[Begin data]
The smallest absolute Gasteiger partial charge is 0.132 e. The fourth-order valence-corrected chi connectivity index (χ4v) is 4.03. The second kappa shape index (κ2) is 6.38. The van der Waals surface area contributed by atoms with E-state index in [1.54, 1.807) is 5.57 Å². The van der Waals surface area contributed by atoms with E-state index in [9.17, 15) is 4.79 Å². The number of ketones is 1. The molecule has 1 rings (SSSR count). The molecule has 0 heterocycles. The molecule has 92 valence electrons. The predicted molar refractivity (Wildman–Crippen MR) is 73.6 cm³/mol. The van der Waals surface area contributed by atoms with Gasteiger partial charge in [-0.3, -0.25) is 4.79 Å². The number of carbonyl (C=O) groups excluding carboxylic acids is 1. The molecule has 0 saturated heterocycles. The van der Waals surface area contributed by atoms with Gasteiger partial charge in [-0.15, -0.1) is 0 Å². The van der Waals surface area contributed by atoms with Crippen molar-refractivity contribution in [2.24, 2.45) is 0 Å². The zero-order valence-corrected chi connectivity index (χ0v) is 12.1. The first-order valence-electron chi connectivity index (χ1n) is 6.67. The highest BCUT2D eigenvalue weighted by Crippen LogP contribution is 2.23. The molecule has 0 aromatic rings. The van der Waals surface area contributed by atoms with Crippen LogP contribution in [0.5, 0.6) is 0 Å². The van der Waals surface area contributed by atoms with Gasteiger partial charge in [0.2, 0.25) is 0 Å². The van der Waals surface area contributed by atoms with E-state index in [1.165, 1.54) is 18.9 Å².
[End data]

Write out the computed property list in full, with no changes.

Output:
The smallest absolute Gasteiger partial charge is 0.132 e. The fourth-order valence-corrected chi connectivity index (χ4v) is 4.03. The second kappa shape index (κ2) is 6.38. The van der Waals surface area contributed by atoms with E-state index in [1.54, 1.807) is 5.57 Å². The van der Waals surface area contributed by atoms with E-state index in [9.17, 15) is 4.79 Å². The number of ketones is 1. The molecule has 1 rings (SSSR count). The molecule has 0 heterocycles. The molecule has 92 valence electrons. The predicted molar refractivity (Wildman–Crippen MR) is 73.6 cm³/mol. The van der Waals surface area contributed by atoms with Gasteiger partial charge in [-0.3, -0.25) is 4.79 Å². The number of carbonyl (C=O) groups excluding carboxylic acids is 1. The molecule has 0 saturated heterocycles. The van der Waals surface area contributed by atoms with Gasteiger partial charge in [-0.15, -0.1) is 0 Å². The van der Waals surface area contributed by atoms with Crippen molar-refractivity contribution in [2.24, 2.45) is 0 Å². The zero-order valence-corrected chi connectivity index (χ0v) is 12.1. The first-order valence-electron chi connectivity index (χ1n) is 6.67. The highest BCUT2D eigenvalue weighted by Crippen LogP contribution is 2.23. The molecule has 0 aromatic rings. The van der Waals surface area contributed by atoms with Crippen LogP contribution in [0.5, 0.6) is 0 Å². The van der Waals surface area contributed by atoms with Gasteiger partial charge in [0.2, 0.25) is 0 Å². The van der Waals surface area contributed by atoms with E-state index in [1.165, 1.54) is 18.9 Å².